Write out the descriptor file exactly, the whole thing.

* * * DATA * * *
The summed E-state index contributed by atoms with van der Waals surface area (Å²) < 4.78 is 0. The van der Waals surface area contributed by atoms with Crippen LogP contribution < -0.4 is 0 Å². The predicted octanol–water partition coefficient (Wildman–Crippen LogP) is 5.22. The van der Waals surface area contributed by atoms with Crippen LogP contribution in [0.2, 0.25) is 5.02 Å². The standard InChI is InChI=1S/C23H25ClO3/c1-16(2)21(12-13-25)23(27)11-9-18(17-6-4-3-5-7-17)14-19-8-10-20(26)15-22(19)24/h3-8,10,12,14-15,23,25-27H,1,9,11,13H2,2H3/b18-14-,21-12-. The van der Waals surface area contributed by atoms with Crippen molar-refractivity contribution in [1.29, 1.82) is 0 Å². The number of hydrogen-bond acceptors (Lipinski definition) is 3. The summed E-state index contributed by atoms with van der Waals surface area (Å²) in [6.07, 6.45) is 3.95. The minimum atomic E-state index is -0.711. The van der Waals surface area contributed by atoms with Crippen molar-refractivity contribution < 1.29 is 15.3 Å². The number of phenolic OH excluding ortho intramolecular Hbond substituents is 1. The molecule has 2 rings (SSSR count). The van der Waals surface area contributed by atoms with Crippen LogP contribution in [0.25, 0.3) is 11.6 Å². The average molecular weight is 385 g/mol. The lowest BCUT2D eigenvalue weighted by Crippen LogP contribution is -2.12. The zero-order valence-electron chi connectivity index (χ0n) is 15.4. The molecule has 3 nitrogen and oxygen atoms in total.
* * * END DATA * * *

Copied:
The summed E-state index contributed by atoms with van der Waals surface area (Å²) < 4.78 is 0. The van der Waals surface area contributed by atoms with Crippen LogP contribution < -0.4 is 0 Å². The predicted octanol–water partition coefficient (Wildman–Crippen LogP) is 5.22. The van der Waals surface area contributed by atoms with Crippen LogP contribution in [0.2, 0.25) is 5.02 Å². The standard InChI is InChI=1S/C23H25ClO3/c1-16(2)21(12-13-25)23(27)11-9-18(17-6-4-3-5-7-17)14-19-8-10-20(26)15-22(19)24/h3-8,10,12,14-15,23,25-27H,1,9,11,13H2,2H3/b18-14-,21-12-. The van der Waals surface area contributed by atoms with Crippen molar-refractivity contribution in [1.29, 1.82) is 0 Å². The number of hydrogen-bond acceptors (Lipinski definition) is 3. The summed E-state index contributed by atoms with van der Waals surface area (Å²) in [6.07, 6.45) is 3.95. The minimum atomic E-state index is -0.711. The van der Waals surface area contributed by atoms with Crippen molar-refractivity contribution < 1.29 is 15.3 Å². The number of phenolic OH excluding ortho intramolecular Hbond substituents is 1. The molecule has 2 rings (SSSR count). The van der Waals surface area contributed by atoms with Crippen LogP contribution in [0.25, 0.3) is 11.6 Å². The average molecular weight is 385 g/mol. The lowest BCUT2D eigenvalue weighted by Crippen LogP contribution is -2.12. The zero-order valence-electron chi connectivity index (χ0n) is 15.4. The molecule has 3 nitrogen and oxygen atoms in total.